Identifying factors that influence the ‘6-hour target’ in the Emergency Department by applying Regression Analysis.

  F Borhan1, N Borhan1, S Ahmed2, L Varghese1, E O’Conor1.   1Emergency Department, Connolly Hospital, Blanchardstown, Dublin 15, Ireland. 2Government Health and Human Services Analytics, IBM Watson Health, Dublin 15, Ireland.

Abstract

Aim
To determine factors within the Emergency Department (ED) that have maximum influence on the ‘6-hour target’.

Methods
Regression Analysis methodology employed to analyse the influence of 9 ED variables on the ‘6-hour target’ compliance.

Results
The number of patients waiting to be seen an ED physician at 8pm exerts maximum influence on the ‘6-hour target’ (r = -0.581, p<0.05).

Conclusion
The ‘6-hour target’ compliance rises with lesser number of patients waiting to be seen by an ED physician at 8pm. Also, the ‘6-hour target’ compliance rises by increasing the number of ED Registrar working hours and the number of ED SHO working hours per day.

Introduction
The Emergency Medicine Programme in Ireland recommends a national Total ED Time (TEDT) standard of 95% of patients having their emergency care completed within 6 hours of arrival in an ED1. Numerous factors influence our ability to meet Patient Experience Time (PET) targets. Consequent to our pilot study in May 20152, the aim of this study is to determine those factors within the ED that had maximum influence on the ‘6-hour target’ compliance for all patients presenting to the ED over a 24 hour period.

Methods
A qualitative retrospective study was conducted in the Emergency Department of Connolly Hospital, Blanchardstown, Dublin 15, Ireland. Variables for the study were chosen on the knowledge of our senior physician that were felt to influence PET and recorded for each day from 1st July 2015 to 31st December 2015. The variables included: 1. TBS8AM - Number of patients waiting to be seen by an ED physician at 8am each day, 2. TBS8PM- Number of patients waiting to be seen by an ED physician at 8pm each day, 3. NEWATT- Total number of new ED attendances over 24 hours, 4. ADM8AM- Number of boarded inpatients in ED at 8am each day, 5. ADM8PM- Number of boarded inpatients in ED at 8pm each day, 6. SHOHRS- Total number of ED Senior House Officer working hours per day, 7. REGHRS- Total number of ED Registrar working hours per day, 8. ANP- Total number of Advanced Nurse Practitioner working hours per day, 9. CNS- Total number of Clinical Nurse Specialist working hours per day, 10. PET6- Percentage compliance with the '6-hour target' for all patients over a 24 hour period, 11. PET6NA- Percentage compliance with the '6-hour target' for non-admitted patients over a 24 hour period. These 11 variables were extracted from the ED Nursing handover logbook, the ED electronic database, ’Symphony’ and the clinical staff rosters. Variables for the timings of 8am and 8pm were chosen as these are ED staff changeover timings. A Regression analysis methodology was performed using SPSS to determine variables that had maximum influence on the PET6 and PET6NA.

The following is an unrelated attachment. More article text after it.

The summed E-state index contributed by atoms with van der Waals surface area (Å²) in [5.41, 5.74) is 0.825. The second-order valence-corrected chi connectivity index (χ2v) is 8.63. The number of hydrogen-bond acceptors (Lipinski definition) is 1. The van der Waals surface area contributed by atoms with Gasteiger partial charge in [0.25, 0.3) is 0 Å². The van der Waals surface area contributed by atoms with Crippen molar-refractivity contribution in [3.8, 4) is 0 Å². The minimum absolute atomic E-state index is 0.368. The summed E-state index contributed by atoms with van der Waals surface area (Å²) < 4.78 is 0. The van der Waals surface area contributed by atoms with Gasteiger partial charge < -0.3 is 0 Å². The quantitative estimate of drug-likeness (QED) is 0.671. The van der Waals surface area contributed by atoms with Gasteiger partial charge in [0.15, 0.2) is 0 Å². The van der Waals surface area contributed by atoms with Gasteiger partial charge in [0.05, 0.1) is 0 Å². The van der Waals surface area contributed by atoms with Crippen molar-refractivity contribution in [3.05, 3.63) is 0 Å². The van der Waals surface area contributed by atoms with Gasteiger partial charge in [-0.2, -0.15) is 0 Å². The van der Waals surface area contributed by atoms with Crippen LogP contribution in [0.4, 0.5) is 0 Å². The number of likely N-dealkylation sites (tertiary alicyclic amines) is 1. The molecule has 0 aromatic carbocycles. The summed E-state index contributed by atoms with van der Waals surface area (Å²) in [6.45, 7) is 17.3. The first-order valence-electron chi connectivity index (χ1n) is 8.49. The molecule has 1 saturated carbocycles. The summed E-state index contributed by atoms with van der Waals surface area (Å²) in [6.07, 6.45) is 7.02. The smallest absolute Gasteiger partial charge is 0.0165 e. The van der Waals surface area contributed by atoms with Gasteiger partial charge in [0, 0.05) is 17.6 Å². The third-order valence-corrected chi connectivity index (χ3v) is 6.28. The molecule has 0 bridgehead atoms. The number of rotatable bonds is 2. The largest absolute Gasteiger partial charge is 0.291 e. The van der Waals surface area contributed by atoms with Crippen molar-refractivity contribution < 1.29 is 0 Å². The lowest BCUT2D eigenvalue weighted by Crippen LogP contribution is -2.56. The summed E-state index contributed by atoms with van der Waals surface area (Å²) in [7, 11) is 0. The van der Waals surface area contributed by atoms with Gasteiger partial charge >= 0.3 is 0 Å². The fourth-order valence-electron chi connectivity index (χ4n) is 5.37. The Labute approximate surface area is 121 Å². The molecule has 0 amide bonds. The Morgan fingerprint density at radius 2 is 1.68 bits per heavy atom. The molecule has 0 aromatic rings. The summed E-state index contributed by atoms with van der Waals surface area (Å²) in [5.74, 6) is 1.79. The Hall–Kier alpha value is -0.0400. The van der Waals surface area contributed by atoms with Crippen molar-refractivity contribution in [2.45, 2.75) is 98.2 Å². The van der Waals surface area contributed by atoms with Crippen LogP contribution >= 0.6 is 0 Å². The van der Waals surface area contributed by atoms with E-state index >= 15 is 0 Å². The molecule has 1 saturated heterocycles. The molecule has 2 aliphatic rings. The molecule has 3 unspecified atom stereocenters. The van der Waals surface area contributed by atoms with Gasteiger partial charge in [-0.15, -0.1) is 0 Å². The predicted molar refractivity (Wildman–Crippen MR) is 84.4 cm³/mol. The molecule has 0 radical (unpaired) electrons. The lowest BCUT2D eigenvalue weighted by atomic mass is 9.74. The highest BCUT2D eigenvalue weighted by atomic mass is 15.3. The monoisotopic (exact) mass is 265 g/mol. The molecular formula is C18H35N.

Results

TBS8PM exerts maximal negative and strong association for the PET6 (r = -0.581, p<0.05).

Therefore, the lesser number of patients waiting to be seen by an ED physician at 8pm, the higher the percentage compliance for the '6-hour target' for all patients presenting to the ED over 24 hours. A second important finding was that the REGHRS exerts a positive association for the PET6 (r =+0.299, p<0.05) and SHOHRS exerts a positive association for the PET6 (r =+0.253, p<0.05). Therefore, the compliance for the '6-hour target' rises by increasing the number of ED Registrar working hours per day and by increasing the number of ED Senior House Officer working hours per day. Of the factors influencing PET6NA, TBS8PM held maximum correlation (r = -0.629, p<0.05), similar to the result of our pilot study2.

Discussion
Our study concluded that the ‘6-hour target’ compliance increases with lesser number of patients waiting to be seen by an ED physician at 8pm. Also, the ‘6-hour target’ compliance rises by increasing the number of ED Registrar working hours and ED SHO working hours per day. The total number of new ED attendances per day exerts a negative correlation for the ‘6-hour target’. A study showed that higher-volume EDs may be more crowded, increasing wait times and visit lengths3.The ANP and CNS hours exerts a positive correlation for the ‘6-hour target’. Improved ED performance with nurse practioners has been demonstrated in other studies4. Numerous studies have shown improved wait time or length of visit after improvements in ED throughout, including changes in triage, laboratory testing, staffing, or combinations thereof5-8.Our study was limited in that, factors such as laboratory processing time for blood test results, time delay resulting from radiological imaging and reporting, were not included. Previous studies have looked at the association between overcrowding and the 4-hour rule9,10. Our study is unique in that it employs other factors from the Emergency Department and analyses their influence on the ‘6-hour target’ compliance. Monitoring identified easily retrievable factors in our ED that affect PET targets, help to better understand performance and demonstrate improvement towards achievement of the standard.

Conflict of Interest
The authors report no conflict of interest.

Correspondence:
Dr. Fareeda Borhan, Emergency Department, Connolly Hospital, Blanchardstown, Dublin 15, Ireland.
Email: fareedaborhan@rcsi.ie

References
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